Fat & Proteins & Carbs
100 g = 151 Calories
White Potato Skins With Adhering Flesh Baked belongs to the Vegetables food group.
You have 151 calories from 100 grams.The serving weight is 33g – Skin from 1 small (1-3/4″ to 2-1/4″ dia, raw) which is equivalent to 50 calories.
Percent Daily Value
The % Daily Value (DV) tells you how much a nutrient in a serving of food contributes to a daily diet.
You can get an estimate of the number of calories you need daily based on criteria such as age, gender, weight, height and activity on our calculator
151 Calories = 8% of Daily Value
DVs are based on a 2,000-calorie diet for healthy adults women.
151 Calories = 6% of Daily Value
DVs are based on a 2,500-calorie diet for healthy adults men.
Estimated amounts of calories needed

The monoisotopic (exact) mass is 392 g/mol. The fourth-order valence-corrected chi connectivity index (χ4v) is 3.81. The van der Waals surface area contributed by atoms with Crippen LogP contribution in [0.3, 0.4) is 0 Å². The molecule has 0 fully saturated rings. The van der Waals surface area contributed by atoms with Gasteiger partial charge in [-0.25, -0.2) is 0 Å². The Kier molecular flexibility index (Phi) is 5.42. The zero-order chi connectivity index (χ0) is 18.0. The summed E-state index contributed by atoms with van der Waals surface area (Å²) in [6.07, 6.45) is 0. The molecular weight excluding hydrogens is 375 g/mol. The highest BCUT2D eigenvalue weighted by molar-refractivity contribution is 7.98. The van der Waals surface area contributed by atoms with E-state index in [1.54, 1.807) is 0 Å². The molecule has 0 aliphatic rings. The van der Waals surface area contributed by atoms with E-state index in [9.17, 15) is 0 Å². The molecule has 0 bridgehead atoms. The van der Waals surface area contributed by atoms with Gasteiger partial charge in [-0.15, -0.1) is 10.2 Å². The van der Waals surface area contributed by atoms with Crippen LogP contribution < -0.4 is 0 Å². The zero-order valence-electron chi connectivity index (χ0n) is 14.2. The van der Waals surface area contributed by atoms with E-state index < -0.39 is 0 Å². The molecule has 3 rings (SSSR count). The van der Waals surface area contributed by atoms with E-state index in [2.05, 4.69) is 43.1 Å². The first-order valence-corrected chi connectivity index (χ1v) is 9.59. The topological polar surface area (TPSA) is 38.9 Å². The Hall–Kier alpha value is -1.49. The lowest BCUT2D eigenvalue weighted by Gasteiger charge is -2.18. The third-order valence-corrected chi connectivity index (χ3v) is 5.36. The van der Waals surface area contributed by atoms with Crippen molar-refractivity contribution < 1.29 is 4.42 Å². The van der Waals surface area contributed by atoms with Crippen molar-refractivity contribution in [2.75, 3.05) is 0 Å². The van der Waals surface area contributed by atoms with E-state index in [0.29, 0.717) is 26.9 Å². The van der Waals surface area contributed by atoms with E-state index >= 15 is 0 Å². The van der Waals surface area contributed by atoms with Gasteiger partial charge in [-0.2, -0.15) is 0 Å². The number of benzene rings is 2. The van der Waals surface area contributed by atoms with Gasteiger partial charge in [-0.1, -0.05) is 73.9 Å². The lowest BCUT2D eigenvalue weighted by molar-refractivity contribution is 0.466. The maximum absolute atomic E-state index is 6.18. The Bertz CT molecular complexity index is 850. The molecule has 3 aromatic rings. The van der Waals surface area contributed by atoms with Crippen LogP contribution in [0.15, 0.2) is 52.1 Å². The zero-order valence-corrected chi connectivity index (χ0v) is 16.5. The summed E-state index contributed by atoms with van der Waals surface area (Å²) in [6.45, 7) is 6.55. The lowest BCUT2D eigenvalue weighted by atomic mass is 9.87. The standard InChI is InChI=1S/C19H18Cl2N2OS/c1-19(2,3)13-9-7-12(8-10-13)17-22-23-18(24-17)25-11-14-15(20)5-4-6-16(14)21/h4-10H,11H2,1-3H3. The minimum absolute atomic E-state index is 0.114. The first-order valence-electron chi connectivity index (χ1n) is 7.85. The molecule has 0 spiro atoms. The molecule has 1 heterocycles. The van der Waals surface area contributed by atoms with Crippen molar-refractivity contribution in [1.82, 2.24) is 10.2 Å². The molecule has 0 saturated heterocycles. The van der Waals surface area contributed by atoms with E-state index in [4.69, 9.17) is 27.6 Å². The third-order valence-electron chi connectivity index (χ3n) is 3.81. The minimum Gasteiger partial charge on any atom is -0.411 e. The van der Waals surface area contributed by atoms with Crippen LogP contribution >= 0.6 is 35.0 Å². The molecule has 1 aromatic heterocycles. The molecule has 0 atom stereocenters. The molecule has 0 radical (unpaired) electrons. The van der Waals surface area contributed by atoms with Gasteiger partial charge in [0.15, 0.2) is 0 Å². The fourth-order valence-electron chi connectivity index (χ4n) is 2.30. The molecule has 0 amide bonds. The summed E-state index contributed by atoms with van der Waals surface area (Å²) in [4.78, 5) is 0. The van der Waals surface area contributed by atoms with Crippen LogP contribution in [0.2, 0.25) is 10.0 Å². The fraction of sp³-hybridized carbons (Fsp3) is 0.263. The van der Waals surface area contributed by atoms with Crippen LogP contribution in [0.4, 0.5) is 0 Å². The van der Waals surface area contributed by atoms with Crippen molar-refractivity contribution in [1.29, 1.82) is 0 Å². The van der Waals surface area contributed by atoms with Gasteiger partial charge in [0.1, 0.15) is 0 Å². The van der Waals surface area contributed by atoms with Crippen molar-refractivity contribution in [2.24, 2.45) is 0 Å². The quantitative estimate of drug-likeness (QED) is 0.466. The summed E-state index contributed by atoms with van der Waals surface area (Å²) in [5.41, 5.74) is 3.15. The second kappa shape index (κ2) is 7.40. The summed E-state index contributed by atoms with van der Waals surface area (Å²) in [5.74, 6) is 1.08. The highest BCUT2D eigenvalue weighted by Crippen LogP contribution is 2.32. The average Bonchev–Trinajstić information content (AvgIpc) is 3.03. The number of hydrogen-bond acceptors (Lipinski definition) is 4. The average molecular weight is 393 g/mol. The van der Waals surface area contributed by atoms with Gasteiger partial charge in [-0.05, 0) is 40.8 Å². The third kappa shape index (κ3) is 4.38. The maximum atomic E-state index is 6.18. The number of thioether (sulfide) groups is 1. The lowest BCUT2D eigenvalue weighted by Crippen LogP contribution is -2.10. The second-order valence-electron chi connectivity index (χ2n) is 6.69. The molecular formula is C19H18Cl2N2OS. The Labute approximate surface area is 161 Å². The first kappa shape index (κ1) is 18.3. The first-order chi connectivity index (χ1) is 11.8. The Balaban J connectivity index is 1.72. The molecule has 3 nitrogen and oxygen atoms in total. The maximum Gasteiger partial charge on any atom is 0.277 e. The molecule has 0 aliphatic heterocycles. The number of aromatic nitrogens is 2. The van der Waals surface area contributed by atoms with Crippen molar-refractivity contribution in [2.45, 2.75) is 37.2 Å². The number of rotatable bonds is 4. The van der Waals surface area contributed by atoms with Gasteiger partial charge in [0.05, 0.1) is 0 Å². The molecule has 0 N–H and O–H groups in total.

.Calories needed to maintain the energy balance of different age groups at three different levels of physical activity.
- Sedentary means a lifestyle that includes only light physical activity associated with typical daily living.
- Moderately active means a lifestyle that includes physical activity equivalent to walking approximately 1.5 to 3 miles per day at a speed of 3 to 4 miles per hour, in addition to the light physical activity associated with typical daily living.
- Active means a lifestyle that includes physical activity equivalent to walking more than 3 miles per day at a speed of 3 to 4 miles per hour, in addition to the light physical activity associated with typical daily living.
How long would it take to burn off 151 calories?
Everyone’s metabolism is responsible for turning food into energy. Being a natural process of our body, metabolism is best activated by exercise to burn calories. Some factors that define this process are body structure, gender and age.